We’re sure you’ve heard a lot about Brexit by now. We’ve heard the phrase “Article 50” more times in the last few days than ever before, and we’ve written before about how it feels to be British during Brexit. However, less has been said about how British designers feel about the decision, and it’s an important angle to explore.
So, how do they feel? In a word: uncertain. According to Matthew Miller, “The simple answer straightaway is that we don’t know what’s going to happen.” CMMN SWDN’s Saif Bakir said that “My first feeling was sadness. Figures showed that were were going to stay in; a lot of people thought we were going to stay in.”
When we asked Aitor Throup, he said that his instinctive reaction, “is of worry and concern, because it feels like an unnecessarily isolated situation to be in for our country.” He went on to to say that “ultimately, we’re yet to see what the actual implications will be. I think there are too many possibilities, it’s too hypothetical to gauge the real effect it will have socially and economically.”
Socially, all the designers we spoke to agreed that the Brexit sends the wrong kind of message to the world. After all, any decision that’s welcomed by Donald Trump is destined to be the wrong one. “I think the real worry is how it reflects a kind of collective mentality,” Aitor Throup says. “I think it promotes social conflict. There really seems to be a separatist, black-and-white clash of opinions. And that’s a worry, because, historically, that tends to be what precedes global conflict.”
Saif Bakir made a similar point, noting that the result empowers extreme parties and those spreading a message of hate. He notes that Sweden’s most prominent far-right party, Sverigedemokraterna (Swedish Democrats), are already calling for a similar referendum.
In terms of business, the only certainty is uncertainty. The UK is still in the single market for now, which allows the UK to deal within the EU at reduced rates. But it’s unlikely that this will continue should England exit the EU. While chief Leave Campaigner Boris Johnson said that the UK will still have single market access; those in the EU disagreed. In a Guardian article published on June 27, an unnamed EU diplomat said to The Guardian that remaining in the single market was a “pipe dream.”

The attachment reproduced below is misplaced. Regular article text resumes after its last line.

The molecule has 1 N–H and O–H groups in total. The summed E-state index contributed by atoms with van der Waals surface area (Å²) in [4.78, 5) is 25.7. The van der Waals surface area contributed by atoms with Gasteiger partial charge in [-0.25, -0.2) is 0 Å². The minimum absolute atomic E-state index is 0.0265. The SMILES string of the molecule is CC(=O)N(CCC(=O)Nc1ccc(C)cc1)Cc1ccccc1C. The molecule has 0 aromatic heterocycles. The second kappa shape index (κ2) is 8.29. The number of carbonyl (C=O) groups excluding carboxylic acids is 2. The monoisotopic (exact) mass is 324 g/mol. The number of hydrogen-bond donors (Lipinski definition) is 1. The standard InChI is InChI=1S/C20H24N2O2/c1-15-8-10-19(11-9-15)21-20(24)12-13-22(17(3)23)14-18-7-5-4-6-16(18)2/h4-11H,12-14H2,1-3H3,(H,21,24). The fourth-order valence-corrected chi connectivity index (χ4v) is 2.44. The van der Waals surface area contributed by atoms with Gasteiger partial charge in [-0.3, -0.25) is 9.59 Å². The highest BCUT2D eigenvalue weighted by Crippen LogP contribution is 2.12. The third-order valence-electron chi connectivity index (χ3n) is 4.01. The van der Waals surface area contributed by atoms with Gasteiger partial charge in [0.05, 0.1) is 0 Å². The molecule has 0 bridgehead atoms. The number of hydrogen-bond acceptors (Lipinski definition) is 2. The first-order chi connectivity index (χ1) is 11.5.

“You cannot have full access to the single market and not accept its rules,” the diplomat said. “If we gave that kind of deal to the UK, then why not to Australia or New Zealand? It would be a free-for-all.” However, the law hasn’t been clarified yet, so this question remains up in the air.
In terms of the economic impact, Matthew Miller noted that, “the pound and the euro have fluctuated, [and] it’s made business more difficult.” Throup said that when it comes to the economy he’s, “optimistic rather than pessimistic, [in a] let’s wait and see manner, but I am worried.”
One interesting development is that euros have suddenly gained value in the UK. CMMN SWDN has always sold and dealt in euros. “All our sales were done in euros because we thought it was the currency that everybody understood. It was easy to relate to. So, in terms of people panicking about the pound going down, it doesn’t really affect us as such.” In fact, as London-dwellers who’d always had to convert their euros to pounds, CMMN SWDN could find themselves earning more money than before.
While money won’t be a worry for designers who deal in euros, designers are sure to face more difficulties in exporting. Miller noted that he exported about 70% of his goods to Europe and further abroad, something he says is “now in a state of flux” given the markets. CMMN SWDN noted that, “we buy a lot of fabrics from Italy and a lot of our stuff is made in Portugal and Poland.” The potential removal of the UK from the single market will make all of these things more difficult.
On a grander scale, the Brexit decision has changed businesses purely because they all have to adopt a short-term outlook now. “We just don’t know what’s going to happen,” says Miller. “Every 24 hours, I’ll only know what to do in the next 24 hours. We’ve gone from a strategy of working six months in advance to “wait until tomorrow and see what happens.”